Polaris’ announcement comes amid growing concerns over the stiff retaliatory tariffs the EU has imposed on some US imports, including motorbikes. The US-European trade spat has already prompted Harley-Davidson to move some of its production out of the country.
Polaris, a Minnesota-based motorcycle company, said on Friday that it was pondering moving production of its Indian brand of motorcycles out of the United States.
Jess Rogers, the spokesperson for Polaris, told the Associated Press that “nothing is definitive.” According to her, the company, which employs some 650 people in Spirit Lake, Iowa is “looking at a range of mitigation plans,” including moving some of its output to Poland.
The statement comes just days after Harley-Davidson, the only major US-based motorcycle manufacturer, announced that it would shift the production of some of its bikes overseas to mitigate the effects of Europe’s new tariffs on motorcycle imports.
Harley’s move was attacked by US President Donald Trump, who claimed that the company was using Europe’s new taxes as “an excuse” to justify changes in manufacturing it had already planned.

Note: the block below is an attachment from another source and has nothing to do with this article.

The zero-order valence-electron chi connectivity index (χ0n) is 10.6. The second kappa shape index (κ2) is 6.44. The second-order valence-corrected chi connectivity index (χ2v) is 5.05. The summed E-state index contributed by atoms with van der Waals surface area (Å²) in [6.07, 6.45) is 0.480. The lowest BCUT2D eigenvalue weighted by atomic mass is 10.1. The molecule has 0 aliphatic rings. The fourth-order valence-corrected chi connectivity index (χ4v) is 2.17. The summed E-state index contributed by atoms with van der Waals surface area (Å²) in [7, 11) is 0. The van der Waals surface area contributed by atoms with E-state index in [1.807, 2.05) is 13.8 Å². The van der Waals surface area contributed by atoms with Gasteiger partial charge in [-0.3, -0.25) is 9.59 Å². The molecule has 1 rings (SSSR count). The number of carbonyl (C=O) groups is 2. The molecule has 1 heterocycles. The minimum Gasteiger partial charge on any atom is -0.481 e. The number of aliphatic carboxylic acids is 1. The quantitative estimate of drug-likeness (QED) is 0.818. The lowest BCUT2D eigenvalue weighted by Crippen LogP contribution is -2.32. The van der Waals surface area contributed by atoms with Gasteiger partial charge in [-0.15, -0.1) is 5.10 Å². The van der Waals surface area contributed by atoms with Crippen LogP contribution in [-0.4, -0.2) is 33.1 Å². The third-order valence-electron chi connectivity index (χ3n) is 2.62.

The EU announced that it would hit a range of US imports, including motorbikes, jeans, and bourbon, with tariffs starting in July after the White House announced new duties on metal imports.
The ongoing trade row between the United States and its long-standing trans-Atlantic partners was triggered by Washington’s decision to levy tariffs on steel and aluminum imports from the European Union, Canada and Mexico, citing “national security concerns.”
Indian was an iconic motorcycle brand in the early 20th century; in 2011 Polaris purchased the brand, making it the second most prominent US motorcycle producer, albeit with a US market share of less than 6 percent. Harley Davidson, according to Forbes, had a US market share of 53.1 percent as of Q3 2017.
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